Sophomore suites give unique on-campus housing experience
September 20, 2012
The first-ever students to reside in the Jesse H. Ames suites have started to settle in. After a year long construction project, the new building named after a former President of UW-River Falls has taken its place on campus.
The building is specifically for students who are of sophomore status and are looking for an on-campus alternative to the dorm style living that was mandatory before this semester.
“It’s completely different from other residence halls,” said Max Dalton, hall manager of Ames.
The building houses 240 residents and is separated into pods of 22 students. There are three of these pods on each floor, except for the first. These areas are only accessible to those who live in them. Each pod has a common room with furniture and a television.
The residents of each pod also share a kitchenette and multiple bathrooms among themselves. Within the pods, there are single occupancy and double occupancy rooms. The pods are mixed gender, but the rooms are situated in gendered clusters within the pods.
“They’ve got a very high security system,” said Ann Glowacki, a sophomore and resident of Ames. “In order to get to your pod, you need to go through at least two doors.” Glowacki said she is thankful for the security, but felt that it could possibly interfere with getting to know other residents. “You can’t meet as many people because you’re limited to the 22 people you live with,” said Glowacki.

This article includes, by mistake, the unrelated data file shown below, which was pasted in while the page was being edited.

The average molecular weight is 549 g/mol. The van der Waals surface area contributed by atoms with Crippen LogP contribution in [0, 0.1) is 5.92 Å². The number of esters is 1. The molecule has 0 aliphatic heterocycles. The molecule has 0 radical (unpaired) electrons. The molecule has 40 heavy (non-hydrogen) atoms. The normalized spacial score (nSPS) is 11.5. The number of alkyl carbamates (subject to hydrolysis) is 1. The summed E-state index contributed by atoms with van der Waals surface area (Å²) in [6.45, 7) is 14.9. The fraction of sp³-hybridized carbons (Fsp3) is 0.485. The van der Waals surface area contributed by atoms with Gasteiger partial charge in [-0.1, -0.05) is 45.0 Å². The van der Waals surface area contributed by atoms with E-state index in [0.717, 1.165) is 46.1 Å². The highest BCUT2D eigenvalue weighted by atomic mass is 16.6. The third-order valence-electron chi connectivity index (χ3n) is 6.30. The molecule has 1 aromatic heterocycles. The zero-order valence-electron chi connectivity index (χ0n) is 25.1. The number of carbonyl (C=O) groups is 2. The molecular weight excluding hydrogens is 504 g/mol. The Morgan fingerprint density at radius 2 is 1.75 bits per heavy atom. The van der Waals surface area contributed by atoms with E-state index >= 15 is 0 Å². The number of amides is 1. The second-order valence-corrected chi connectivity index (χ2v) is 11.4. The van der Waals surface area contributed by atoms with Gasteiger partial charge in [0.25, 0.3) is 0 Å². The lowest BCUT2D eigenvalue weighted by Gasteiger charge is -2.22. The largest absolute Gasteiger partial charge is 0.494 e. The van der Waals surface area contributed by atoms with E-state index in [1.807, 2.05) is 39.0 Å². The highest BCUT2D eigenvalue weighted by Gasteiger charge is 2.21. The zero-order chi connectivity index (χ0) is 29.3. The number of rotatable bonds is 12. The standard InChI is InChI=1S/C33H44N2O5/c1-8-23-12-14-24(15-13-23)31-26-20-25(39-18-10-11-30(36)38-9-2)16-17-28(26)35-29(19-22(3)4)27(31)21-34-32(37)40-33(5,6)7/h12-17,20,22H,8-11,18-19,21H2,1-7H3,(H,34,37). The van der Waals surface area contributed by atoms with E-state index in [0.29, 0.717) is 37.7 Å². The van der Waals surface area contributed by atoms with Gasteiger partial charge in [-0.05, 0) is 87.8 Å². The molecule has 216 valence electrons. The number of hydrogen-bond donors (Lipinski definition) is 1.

Dalton said he has a clear goal in mind for his residents this year. “What we’re trying to do is bring these sophomore students and not only develop community but assist them into that next stage of their life,” said Dalton.
Ames functions as a stepping stone between dorm life and off campus living that students are inevitably bound for. “Being the first, we’re kind of the test group or the lab rats,” said Dalton.
“I feel like this is a step up,” said Glowacki. “You get to live with more people and they’re all your same age so you get to meet more people in your age group.”
Although the building is up and running, not everything went smoothly after the doors opened.
“It’s a lot of little technical things,” said Dalton. “For instance, squeaky doors because they haven’t been broken in, locks not working quite properly.” Dalton also said that card access to the pods was problematic during move in and the days following.
Glowacki said she was glad she was able to live in Ames this semester. “It’s a really cool place to live, honestly. It’s like a luxury compared to the other dorms, I think.”